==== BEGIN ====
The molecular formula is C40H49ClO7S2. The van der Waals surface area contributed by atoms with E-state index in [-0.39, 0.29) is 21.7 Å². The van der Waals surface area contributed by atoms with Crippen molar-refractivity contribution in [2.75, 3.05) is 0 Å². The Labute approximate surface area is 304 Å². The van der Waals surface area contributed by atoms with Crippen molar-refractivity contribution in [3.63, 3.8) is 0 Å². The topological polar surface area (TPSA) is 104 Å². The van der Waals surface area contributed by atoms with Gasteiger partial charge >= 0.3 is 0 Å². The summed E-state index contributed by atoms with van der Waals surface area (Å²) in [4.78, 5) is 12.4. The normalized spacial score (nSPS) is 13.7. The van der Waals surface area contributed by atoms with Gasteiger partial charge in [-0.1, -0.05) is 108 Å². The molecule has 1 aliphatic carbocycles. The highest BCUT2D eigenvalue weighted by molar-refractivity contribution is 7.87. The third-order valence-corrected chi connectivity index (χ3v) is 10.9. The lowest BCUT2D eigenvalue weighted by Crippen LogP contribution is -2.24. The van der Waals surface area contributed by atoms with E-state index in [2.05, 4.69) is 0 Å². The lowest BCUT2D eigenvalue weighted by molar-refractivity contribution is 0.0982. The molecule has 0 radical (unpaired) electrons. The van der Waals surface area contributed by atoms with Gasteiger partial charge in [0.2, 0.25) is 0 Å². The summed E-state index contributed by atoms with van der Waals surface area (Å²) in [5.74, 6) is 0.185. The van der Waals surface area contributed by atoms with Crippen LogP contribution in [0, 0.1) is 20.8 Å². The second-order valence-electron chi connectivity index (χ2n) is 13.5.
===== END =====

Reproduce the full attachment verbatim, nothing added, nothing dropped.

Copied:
The molecular formula is C40H49ClO7S2. The van der Waals surface area contributed by atoms with E-state index in [-0.39, 0.29) is 21.7 Å². The van der Waals surface area contributed by atoms with Crippen molar-refractivity contribution in [2.75, 3.05) is 0 Å². The Labute approximate surface area is 304 Å². The van der Waals surface area contributed by atoms with Crippen molar-refractivity contribution in [3.63, 3.8) is 0 Å². The topological polar surface area (TPSA) is 104 Å². The van der Waals surface area contributed by atoms with Gasteiger partial charge >= 0.3 is 0 Å². The summed E-state index contributed by atoms with van der Waals surface area (Å²) in [4.78, 5) is 12.4. The normalized spacial score (nSPS) is 13.7. The van der Waals surface area contributed by atoms with Gasteiger partial charge in [-0.1, -0.05) is 108 Å². The molecule has 1 aliphatic carbocycles. The highest BCUT2D eigenvalue weighted by molar-refractivity contribution is 7.87. The third-order valence-corrected chi connectivity index (χ3v) is 10.9. The lowest BCUT2D eigenvalue weighted by Crippen LogP contribution is -2.24. The van der Waals surface area contributed by atoms with E-state index in [2.05, 4.69) is 0 Å². The lowest BCUT2D eigenvalue weighted by molar-refractivity contribution is 0.0982. The molecule has 0 radical (unpaired) electrons. The van der Waals surface area contributed by atoms with Gasteiger partial charge in [0.2, 0.25) is 0 Å². The summed E-state index contributed by atoms with van der Waals surface area (Å²) in [5.74, 6) is 0.185. The van der Waals surface area contributed by atoms with Crippen LogP contribution in [0, 0.1) is 20.8 Å². The second-order valence-electron chi connectivity index (χ2n) is 13.5.